Initial Scoping 
Product Characterization 
Product Optimization 
Manufacturing Development 
and Continuous Improvement: 
Develop Control Systems 
Scale-up Prediction 
Tracking and trending 
Statistical 
Process Control 
Pharmaceutical Development 
& Product Lifecycle
BACKGROUND OF FDA’S 
“PHARMACEUTICAL QUALITY FOR 
THE 21ST CENTURY INITIATIVE 
In 2002, FDA identified a series of ongoing 
problems and issues in pharmaceutical 
manufacturing that traditional approaches 
had not solved 
FDA undertook an internal and external 
assessment of the causes 
As a result, the agency started a major 
change initiative that is continuing 
Stimulating more use of PAT was an early 
component of initiative
STATE OF REGULATION CIRCA 2002 
Pharmaceutical manufacturing HIGHLY regulated (e.g., compared to 
foods, fine chemicals) 
Cost of cGMP compliance very high 
Despite this: process efficiency and effectiveness low (high wastage 
and rework); and level of technology not comparable to other 
industries
FUNCTIONAL CONSEQUENCES 
Inability to predict effects of scale-up 
Lack of agility – usually takes years to bring 
up a new production site 
Operations fragmented around globe 
Inability to understand reasons for 
manufacturing failures
RESULT: FOR REGULATORS 
Extensive oversight of manufacturing resource-intensive (in era of cost 
reductions and increased mandates) 
Expensive and time-consuming litigation and legal actions in cGMP area 
Need to deal with recalls and shortages of medically necessary drugs
RESULT: FOR INDUSTRY 
Culture: antithesis of “continuous 
improvement” 
Less focus on quality, more on 
compliance 
Regulatory burden high and costly, but 
not viewed as contributing to better 
science 
Consequences of noncompliance: 
potentially catastrophic 
Lack of innovation: “test but don’t tell”
OUTCOMES 
• High cost of production for products due to 
– Low efficiencies in manufacturing 
– Waste 
– Long manufacturing cycle times based on testing requirements during production 
• Drug shortages due to inability to manufacture 
• Lack of improvements based on new technologies 
• Slowed development/access for investigational drugs 
• Need for intensive regulatory oversight
FDA NEEDED TO MODERNIZE PHARMACEUTICAL 
MANUFACTURING REGULATION 
• More than 40 years ago, Congress required that all 
drugs must be produced in accordance with Current 
Good Manufacturing Practice (cGMP). 
• Requirement was intended to address significant 
concerns about substandard drug manufacturing 
practices by applying quality assurance and quality 
control principles to drug manufacturing. 
• Last comprehensive revisions to the regulations 
implementing cGMP requirements occurred over 25 
years ago. 
• The initiative was started in August 2002 as the 
Pharmaceutical cGMPs for the 21st Century - A Risk- 
Based Approach initiative to enhance and modernize 
the regulation of pharmaceutical manufacturing and 
product quality — to bring a 21st century focus to 
this critical FDA responsibility.
THE DESIRED STATE: A MUTUAL GOAL OF INDUSTRY, 
SOCIETY AND THE REGULATORS 
A maximally efficient, agile, flexible pharmaceutical manufacturing 
sector that reliably produces high quality drug products without 
extensive regulatory oversight 
Qbd on cleaning
GUIDANCE FOR INDUSTRY: QUALITY SYSTEMS 
APPROACH TO PHARMACEUTICAL CGMP REGULATIONS 
Help manufacturers bridge between 1978 regulations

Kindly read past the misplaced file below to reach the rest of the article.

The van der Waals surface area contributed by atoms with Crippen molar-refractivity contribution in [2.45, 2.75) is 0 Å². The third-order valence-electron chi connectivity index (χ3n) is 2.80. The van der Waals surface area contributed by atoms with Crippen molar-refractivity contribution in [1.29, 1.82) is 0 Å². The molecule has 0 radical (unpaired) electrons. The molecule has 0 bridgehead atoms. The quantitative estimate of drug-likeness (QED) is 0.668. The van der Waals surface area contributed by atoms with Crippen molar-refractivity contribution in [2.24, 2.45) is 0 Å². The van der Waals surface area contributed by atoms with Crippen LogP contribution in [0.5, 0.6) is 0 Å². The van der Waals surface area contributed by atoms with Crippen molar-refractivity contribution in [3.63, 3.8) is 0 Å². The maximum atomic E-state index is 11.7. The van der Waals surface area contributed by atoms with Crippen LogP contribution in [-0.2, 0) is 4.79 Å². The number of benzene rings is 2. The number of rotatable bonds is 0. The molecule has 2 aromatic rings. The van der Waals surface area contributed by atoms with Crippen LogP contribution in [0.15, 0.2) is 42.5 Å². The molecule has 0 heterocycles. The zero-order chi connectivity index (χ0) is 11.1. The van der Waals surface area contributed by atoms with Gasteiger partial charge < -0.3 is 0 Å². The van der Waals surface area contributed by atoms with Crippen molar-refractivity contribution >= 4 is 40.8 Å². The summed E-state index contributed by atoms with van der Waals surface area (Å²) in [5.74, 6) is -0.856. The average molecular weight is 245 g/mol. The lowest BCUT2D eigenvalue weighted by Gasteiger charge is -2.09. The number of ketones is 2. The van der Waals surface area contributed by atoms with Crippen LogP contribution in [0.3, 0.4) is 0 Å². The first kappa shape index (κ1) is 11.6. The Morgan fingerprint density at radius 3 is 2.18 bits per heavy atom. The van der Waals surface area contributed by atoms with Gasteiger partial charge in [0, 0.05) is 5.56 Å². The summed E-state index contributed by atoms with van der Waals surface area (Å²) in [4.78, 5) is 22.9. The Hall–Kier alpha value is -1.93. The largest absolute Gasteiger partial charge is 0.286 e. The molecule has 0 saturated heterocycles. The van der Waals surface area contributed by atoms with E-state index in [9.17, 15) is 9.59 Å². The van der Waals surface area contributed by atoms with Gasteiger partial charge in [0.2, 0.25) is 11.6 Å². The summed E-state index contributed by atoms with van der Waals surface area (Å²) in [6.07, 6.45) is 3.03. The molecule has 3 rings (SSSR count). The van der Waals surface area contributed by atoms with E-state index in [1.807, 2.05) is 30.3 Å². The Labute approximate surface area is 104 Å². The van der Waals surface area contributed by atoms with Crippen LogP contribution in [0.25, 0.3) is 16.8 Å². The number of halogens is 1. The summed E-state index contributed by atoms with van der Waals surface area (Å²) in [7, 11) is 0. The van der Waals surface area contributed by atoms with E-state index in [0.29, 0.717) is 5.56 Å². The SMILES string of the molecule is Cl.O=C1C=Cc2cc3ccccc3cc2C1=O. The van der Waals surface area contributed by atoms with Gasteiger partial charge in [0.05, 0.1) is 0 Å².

and modern quality systems and risk management 
approaches 
Extends beyond CGMP expectations; however, does not 
create requirements on manufacturers. 
Implementation of this model should ensure 
compliance and encourage use of science, risk 
management and other principles of the 21st Century 
Initiative. 
“When fully developed and effectively managed, a quality system will 
Describes lead a to comprehensive consistent, predictable quality processes system that ensure model that 
and 
how CGMP regulations link to QS elements 
pharmaceuticals are safe, effective, and available for the consumer.”
QUALITY SYSTEMS : IMPLEMENTATION 
AND INTERNATIONAL DEVELOPMENT 
AS THE PQS 
• Manufacturers with a robust quality system and 
appropriate process knowledge can implement 
many types of improvements and take 
responsibility for quality 
–Eliminate most of the burden of CMC post approval regulatory 
submissions 
–Allow for more focused and fewer FDA inspections 
–Adoption by industry is starting to take hold – fewer deviations, cost 
savings in manufacturing 
• ICH adopted this concept as Q 10 Pharmaceutical 
Quality System (PQS) to fulfill the ICH Quality 
Vision 
–Covers the product lifecycle from pharmaceutical development, tech 
transfer, commercial manufacturing, to discontinuation 
–Focuses on the commercial manufacturing process, predicted by 
development and utilizes knowledge for process improvement and future 
development
INTERNATIONAL HARMONIZATION 
In addition to Q10, Quality Systems: 
Q8 Pharmaceutical Development 
Q9 Quality Risk Management
HEPARIN WAS A WAKEUP CALL 
• Up to 30% contamination of finished product 
• Present worldwide in various APIs: many countries affected 
• Undetected by acceptance and release testing 
• Persisted in drug supply until serious adverse events triggered 
investigation 
• Brought home the need for vigilance throughout supply chain and in 
all global settings
SIGNIFICANT CHALLENGES FOR BOTH 
MANUFACTURERS AND FDA 
• Explosion of globalized manufacturing 
• Increased complexity of supply chains 
• Greater potential for exploitation (e.g., counterfeits, terrorism) 
• Global regulatory system still fragmented 
• (US) Erosion of inspectional coverage over last several decades 
• (US) Lack of modern IT (e.g., registration and listing systems, 
inspection tracking, imports)
IMPROVEMENTS STARTED IN 21ST CENTURY INITIATIVE 
ARE CRITICAL 
Global harmonization of manufacturing standards 
Continuous improvement in manufacturing science 
Application of quality risk management 
Quality by design
ROLE OF THIS PAT WORKSHOP